THE UNKNOWN
1927, Warner Bros., 63 min, USA, Dir: Tod Browning

Armless circus performer Lon Chaney falls for stunning, scantily clad bareback rider Joan Crawford (who, conveniently, is pathologically terrified of men's hands) in this typically haunting Tod Browning melodrama. Burt Lancaster once praised Chaney's performance in this film as the most emotionally compelling work ever committed to celluloid.


MOMMIE DEAREST
1981, Paramount, 129 min, USA, Dir: Frank Perry

“Don’t fuck with me, fellas. This ain’t my first time at the rodeo!” Faye Dunaway scorches as Joan Crawford in this blistering exposé of the icon’s troubled and abusive relationship with her adopted daughter, Christina Crawford (who penned the memoir on which the film is based). As told from the perspective of grown-up Christina (Diana Scarwid) remembering her traumatic upbringing, “Mommie” Joan crumples under the pressures of alcohol, men and show business, and turns into an emotionally manipulative domestic monster. Though a critical disaster on its initial release, earning an abundance of Razzie Award wins and nominations, the film has since become a cult touchstone, thanks to a ferocious performance by Dunaway and no-holds-barred direction by Frank Perry (THE SWIMMER, PLAY IT AS IT LAYS). With Mara Hobel as young Christina, Steve Forrest as Joan’s Hollywood lawyer boyfriend, hopelessly loyal to MGM, and Howard Da Silva as the screaming studio titan himself, Louis B. Mayer.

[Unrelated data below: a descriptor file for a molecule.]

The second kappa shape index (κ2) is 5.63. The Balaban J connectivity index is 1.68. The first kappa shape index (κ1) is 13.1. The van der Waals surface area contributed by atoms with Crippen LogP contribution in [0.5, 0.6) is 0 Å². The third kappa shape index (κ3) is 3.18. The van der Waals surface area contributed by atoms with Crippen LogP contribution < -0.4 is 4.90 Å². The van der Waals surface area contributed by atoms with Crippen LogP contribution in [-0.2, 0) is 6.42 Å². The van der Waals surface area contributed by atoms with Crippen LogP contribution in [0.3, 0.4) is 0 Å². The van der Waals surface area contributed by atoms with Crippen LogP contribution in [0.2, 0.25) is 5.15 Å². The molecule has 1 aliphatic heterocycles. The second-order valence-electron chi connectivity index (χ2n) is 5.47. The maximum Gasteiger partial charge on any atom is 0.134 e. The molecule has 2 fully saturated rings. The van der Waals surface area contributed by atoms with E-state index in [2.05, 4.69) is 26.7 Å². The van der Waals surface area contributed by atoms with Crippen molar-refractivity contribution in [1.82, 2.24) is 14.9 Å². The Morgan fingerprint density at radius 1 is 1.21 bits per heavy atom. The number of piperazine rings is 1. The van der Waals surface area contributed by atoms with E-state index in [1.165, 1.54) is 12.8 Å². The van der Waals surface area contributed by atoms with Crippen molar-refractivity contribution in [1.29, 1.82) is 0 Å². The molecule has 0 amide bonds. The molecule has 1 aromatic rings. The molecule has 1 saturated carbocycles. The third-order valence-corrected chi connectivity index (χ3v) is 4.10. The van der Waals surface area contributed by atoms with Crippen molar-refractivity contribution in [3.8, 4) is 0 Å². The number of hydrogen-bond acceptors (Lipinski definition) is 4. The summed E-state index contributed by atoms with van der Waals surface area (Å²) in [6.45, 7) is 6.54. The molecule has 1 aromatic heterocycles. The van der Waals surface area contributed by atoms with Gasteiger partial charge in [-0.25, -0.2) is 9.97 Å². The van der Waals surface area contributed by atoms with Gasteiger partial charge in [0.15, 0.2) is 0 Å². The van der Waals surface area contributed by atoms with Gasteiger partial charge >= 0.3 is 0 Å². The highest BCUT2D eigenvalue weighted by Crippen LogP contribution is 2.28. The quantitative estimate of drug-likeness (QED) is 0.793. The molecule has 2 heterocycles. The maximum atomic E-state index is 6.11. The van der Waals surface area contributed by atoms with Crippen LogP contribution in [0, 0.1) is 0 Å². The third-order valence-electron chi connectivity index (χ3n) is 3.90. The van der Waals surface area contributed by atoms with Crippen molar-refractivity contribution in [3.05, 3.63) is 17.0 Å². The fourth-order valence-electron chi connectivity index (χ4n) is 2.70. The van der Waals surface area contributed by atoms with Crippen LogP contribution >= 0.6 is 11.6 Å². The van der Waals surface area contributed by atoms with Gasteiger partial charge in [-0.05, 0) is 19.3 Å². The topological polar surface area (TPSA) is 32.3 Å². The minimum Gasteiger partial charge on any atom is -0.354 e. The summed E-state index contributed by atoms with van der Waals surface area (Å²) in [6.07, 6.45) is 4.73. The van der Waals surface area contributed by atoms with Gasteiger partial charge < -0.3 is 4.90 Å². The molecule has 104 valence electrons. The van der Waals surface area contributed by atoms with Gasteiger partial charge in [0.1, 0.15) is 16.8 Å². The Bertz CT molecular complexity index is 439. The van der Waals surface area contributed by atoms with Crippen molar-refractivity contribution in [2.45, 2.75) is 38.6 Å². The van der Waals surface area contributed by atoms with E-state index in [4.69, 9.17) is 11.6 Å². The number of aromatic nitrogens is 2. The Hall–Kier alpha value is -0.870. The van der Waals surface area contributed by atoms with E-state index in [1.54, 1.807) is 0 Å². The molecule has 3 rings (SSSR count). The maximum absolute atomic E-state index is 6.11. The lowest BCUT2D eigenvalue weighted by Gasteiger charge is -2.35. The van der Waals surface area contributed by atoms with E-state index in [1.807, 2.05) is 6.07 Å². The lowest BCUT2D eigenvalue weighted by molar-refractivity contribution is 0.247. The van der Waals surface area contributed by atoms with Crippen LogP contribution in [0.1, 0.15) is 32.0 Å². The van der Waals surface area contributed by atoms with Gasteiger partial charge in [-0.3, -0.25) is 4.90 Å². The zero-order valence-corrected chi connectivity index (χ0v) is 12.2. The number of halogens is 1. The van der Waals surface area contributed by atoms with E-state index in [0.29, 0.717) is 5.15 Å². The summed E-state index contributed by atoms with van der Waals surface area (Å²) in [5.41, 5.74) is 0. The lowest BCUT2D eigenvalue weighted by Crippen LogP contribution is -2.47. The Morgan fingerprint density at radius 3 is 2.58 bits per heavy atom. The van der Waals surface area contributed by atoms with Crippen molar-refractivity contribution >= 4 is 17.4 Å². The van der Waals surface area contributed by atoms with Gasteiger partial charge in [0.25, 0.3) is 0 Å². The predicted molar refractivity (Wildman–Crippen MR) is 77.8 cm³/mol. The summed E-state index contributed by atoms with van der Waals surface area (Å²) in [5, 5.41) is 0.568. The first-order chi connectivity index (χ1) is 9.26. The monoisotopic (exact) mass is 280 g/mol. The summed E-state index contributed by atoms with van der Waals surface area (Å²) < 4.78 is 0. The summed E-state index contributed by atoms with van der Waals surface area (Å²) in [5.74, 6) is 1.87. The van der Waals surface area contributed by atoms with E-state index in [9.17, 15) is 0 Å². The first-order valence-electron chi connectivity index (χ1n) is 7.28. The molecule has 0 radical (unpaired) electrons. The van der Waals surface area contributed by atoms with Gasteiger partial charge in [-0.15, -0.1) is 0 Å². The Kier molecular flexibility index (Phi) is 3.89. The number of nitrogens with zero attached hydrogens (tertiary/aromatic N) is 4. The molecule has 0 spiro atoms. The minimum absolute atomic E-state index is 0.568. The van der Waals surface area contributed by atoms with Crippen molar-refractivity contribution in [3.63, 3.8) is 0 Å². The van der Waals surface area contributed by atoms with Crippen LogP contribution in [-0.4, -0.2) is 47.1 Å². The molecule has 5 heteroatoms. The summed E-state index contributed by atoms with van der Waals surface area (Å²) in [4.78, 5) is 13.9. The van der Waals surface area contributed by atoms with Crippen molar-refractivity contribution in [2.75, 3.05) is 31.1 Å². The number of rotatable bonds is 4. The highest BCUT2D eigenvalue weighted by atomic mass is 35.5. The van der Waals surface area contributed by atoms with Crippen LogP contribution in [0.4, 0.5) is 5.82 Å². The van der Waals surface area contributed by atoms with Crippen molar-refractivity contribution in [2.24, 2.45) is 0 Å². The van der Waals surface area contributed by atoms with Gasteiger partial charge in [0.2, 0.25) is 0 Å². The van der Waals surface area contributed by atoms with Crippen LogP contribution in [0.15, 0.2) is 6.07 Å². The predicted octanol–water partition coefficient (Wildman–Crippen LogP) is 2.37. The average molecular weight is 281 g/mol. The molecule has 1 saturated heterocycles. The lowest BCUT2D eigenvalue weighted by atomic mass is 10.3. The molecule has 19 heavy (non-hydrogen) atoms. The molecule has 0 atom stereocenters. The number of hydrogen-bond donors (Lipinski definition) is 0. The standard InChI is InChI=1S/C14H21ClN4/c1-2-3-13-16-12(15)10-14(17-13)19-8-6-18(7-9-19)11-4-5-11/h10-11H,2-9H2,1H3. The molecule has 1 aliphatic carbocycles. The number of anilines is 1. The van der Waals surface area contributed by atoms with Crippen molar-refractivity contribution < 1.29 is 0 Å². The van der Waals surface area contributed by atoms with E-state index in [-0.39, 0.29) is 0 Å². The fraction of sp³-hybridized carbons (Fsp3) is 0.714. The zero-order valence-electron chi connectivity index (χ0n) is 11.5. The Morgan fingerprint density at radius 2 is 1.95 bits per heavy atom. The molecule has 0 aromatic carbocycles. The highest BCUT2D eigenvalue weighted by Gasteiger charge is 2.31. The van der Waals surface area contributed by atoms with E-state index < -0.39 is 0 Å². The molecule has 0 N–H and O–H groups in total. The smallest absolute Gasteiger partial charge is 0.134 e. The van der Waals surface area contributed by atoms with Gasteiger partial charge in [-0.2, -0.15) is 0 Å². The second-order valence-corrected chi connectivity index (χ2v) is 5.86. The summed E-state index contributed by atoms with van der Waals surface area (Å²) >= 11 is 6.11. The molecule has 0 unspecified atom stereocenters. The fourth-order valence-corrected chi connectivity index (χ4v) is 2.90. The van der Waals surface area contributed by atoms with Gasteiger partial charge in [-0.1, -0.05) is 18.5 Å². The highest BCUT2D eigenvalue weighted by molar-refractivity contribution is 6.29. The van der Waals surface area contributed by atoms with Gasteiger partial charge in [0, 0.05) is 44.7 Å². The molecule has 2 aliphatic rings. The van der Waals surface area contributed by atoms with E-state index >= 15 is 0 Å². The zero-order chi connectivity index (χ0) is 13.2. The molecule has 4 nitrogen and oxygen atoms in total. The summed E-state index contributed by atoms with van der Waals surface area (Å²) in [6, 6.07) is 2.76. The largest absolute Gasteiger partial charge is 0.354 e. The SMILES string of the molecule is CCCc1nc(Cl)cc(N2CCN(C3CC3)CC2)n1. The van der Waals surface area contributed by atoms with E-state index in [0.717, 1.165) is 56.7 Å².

GIANT
1956, Warner Bros., 201 min, USA, Dir: George Stevens

Rock Hudson, Elizabeth Taylor and James Dean (in his last role) star in this sprawling account of the rise of a Texas oil family. Stevens moves back and forth between epic social commentary and intimate family melodrama with ease, and Boris Levin’s stunning art direction is a wonder to behold on the big screen. Stevens won the Academy Award for Best Director.


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